In 1974 Hackett demonstrated that diminished blood flow to deep dermal and full thickness burns can be identified by thermography (19). Several authors have since then, discussed the use of thermography to accurately assess the depth of burns, especially since studies have shown that clinical acumen is only 60–75% accurate, even with experienced burn surgeons (20). In a study of 30 patients with burns, Zhu et al. concluded that IRT was an effective method of burn depth measurement as long as the temperature difference was calibrated in relation to a symmetrical normal part of the body. This study was classified as level 4 due to the absence of a good reference standard (21). Renkielska et al. used DIRT to analyze burn depth in determining treatment options, operative versus conservative management. They used animal models, assessing 23 wounds of different carefully calculated depths and the tissue was histologically assessed to determine the degree of dermis injury. To improve on the existing studies that used static thermograms, they made it dynamic using a thermal challenge in the form of heating by optical irradiation. The results of DIRT assessment corresponded exactly with the histological evaluation and hence they concluded that DIRT is an effective method of burn wound discrimination and early burn treatment planning (22). A subsequent review done at the John Hopkins Burns Centre in USA in 2006 (Devgan et al.) concluded that although there were reports of high accuracy in burn depth assessment with thermography, it was limited by the confounding effects of ambient heat loss and sensitive timing (23). In 2008, Monstrey et al. reviewed the various techniques used for burn depth assessment, including IRT and concluded that, laser Doppler imaging was the most accurate in predicting wound outcome, based on published evidence so far (20). The studies and their findings are summarized in Table 4.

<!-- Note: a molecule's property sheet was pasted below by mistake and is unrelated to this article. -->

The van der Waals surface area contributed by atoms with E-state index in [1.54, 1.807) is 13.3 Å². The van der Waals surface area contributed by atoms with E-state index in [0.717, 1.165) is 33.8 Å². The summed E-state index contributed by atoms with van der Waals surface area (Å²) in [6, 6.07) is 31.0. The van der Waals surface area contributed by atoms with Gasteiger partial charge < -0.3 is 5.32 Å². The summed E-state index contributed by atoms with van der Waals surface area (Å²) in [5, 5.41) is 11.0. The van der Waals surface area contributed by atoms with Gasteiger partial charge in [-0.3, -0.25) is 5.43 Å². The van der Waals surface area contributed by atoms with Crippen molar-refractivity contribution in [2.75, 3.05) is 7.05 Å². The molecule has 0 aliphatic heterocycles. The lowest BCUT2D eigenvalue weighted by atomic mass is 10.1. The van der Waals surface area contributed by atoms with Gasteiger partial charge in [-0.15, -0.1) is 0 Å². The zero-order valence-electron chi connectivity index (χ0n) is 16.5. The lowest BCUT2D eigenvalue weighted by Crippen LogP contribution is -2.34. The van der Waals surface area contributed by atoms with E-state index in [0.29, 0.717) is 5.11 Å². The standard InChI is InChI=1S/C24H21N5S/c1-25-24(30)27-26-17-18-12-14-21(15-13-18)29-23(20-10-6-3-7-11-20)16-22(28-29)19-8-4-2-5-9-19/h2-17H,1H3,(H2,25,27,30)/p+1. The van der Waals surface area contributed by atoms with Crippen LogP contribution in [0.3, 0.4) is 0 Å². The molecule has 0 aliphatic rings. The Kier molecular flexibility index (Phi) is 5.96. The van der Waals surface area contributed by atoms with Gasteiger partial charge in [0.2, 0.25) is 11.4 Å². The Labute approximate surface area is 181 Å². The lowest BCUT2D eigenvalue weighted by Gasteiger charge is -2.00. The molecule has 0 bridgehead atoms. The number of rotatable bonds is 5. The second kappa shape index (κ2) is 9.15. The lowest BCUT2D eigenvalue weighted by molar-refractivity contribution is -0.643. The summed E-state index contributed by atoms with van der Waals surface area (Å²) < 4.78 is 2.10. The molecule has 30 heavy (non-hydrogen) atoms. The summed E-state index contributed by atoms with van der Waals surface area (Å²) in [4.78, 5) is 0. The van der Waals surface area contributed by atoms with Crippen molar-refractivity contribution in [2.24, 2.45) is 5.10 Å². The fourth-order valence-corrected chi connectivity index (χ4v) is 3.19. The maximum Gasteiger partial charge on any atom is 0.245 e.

Use of dynamic infrared thermography (DIRT) in carpal tunnel syndrome (CTS)
In 1987, Herrick’s study of 90 patients with inadequately applied reference standards (and hence evidence level 4) proposed that thermography is probably useful in diagnosing CTS (24). This was followed by So et al. in 1989 who studied the use of IRT in diagnosing patients with entrapment neuropathies, as part of a level 2 study. They studied 20 healthy volunteers and 37 patients but found the sensitivity of thermography far below that of nerve conduction studies and concluded that thermography was not useful for this purpose (25). These findings were also confirmed by Reilly et al. in the same year, in their study with 23 patients (26). However, a randomized controlled trial with blinding, performed by Tchou in 1992, concluded that for diagnosing CTS thermography had a specificity of 98−100% (27). However these results have not been duplicated since then. In 2008, Jesensek Papez et al. conducted a study into the use of IRT for diagnosing CTS, with better technology using artificial neural networks. They studied 502 images of hands (from 132 healthy, 119 affected patients) and demonstrated that IRT was able to correctly classify 72.2% of the hands. They used nerve conduction studies as the reference standard. They concluded that IRT could be useful as a screening method in populations with high ergonomic risk factors for CTS, but was inadequate as a diagnostic tool where severity level is required to determine further management (28). Table 5 summarizes this review.